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Passing of a legend

It’s been a couple years now, and it’s still hard to believe. The A1 Restaurant closed and we’re left to mourn the loss of it’s legendary ginger beef. A dish not easily prepared, and more difficult to master. Sweet, salty, spicy, crispy and chewy…but not tough.

My first memory of the eatery in the heart of Lacombe, then known as the A1 Café, was dropping in for lunch with my Dad and brother in the early 70’s. It was an old school café with the counter running the length of the building. It was crowded and we got counter seats. We decided what we wanted, then Dad decided what we’d have. My brother and I got hot hamburger sandwiches served with fries and ice water. Dad apparently wasn’t hungry, as all he got was coffee. We knifed and forked our way through the gravy soaked sandwiches while swatting Dad’s hand away from our fries and giggling. It was a fun lunch until Dad paid the bill with a handful of carefully counted change, and we got back to to the car. Dad had forgotten his wallet, couldn’t afford a third lunch and it was decades before it was funny again.

I remembered the story after moving to Lacombe years later and the A1 was suggested for lunch. After a quick ride downtown three hungry lads marched through the first door to the right, up a couple steps to a second door with a bell. Most of the lunch counter was gone except near the front with the cash register. The tables, chairs and most everything looked original, except for two large round tables near the front decorated with explanations of the Chinese zodiac trapped under glass. A seven act play to be repeated several times in years to come was about to begin. Act 1: The greeting, the seating, the offer of buffet or a la cart and drink order. Act 2: the wait for drinks and instructions to proceed, or sprint to the lineup before round-tablers descended. Act 3: the first assault, a sampling of all to determine what to come back for and then trying to remember where we sat. Act 4: realizing you’d taken to much, and heeding warnings to finish all or be charged double. Act 5: quashing the urge to rest and digest and be first over the top for a second assault. Act 6: picking and choosing before taking only ginger beef, cherry jello, and vanilla stuffed cookies. Act 7: arguing whose turn it was to pay, skirting past the loser at the till for a breath of fresh air, and then arguing if it was really necessary to drop by the drivers house to let his dog out to pee.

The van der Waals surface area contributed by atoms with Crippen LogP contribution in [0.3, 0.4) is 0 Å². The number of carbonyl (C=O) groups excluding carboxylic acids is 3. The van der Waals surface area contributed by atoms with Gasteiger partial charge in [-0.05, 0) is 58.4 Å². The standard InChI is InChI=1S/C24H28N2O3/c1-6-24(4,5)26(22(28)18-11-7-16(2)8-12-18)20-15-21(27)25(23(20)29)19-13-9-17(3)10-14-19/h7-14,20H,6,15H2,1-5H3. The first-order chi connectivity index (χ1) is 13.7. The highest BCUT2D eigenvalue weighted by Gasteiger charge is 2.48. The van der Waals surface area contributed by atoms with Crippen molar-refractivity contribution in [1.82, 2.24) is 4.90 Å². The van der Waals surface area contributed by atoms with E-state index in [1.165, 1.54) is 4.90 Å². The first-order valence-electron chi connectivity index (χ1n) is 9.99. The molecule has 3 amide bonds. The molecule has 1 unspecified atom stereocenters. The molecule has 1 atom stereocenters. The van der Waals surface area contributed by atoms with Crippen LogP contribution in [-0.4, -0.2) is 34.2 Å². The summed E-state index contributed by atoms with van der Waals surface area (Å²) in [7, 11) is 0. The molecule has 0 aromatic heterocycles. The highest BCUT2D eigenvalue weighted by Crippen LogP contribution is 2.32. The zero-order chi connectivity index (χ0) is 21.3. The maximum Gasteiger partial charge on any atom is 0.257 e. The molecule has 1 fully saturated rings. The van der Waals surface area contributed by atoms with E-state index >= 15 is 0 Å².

Hearty appetites turned to blubber. We couldn’t sustain the assault. Apparently our army of three couldn’t save the A1 amidst influx of trendy eateries and resistance to modernize. The memory of your ginger beef will forever resonate on our tongues as will the sight of the black felt written bright yellow sign in your front window: Buffet $12.95 without tip or beverage.

Harold Splatt, a long time resident of Lacombe Alberta, provides us with his colourful commentary on life as he sees it.

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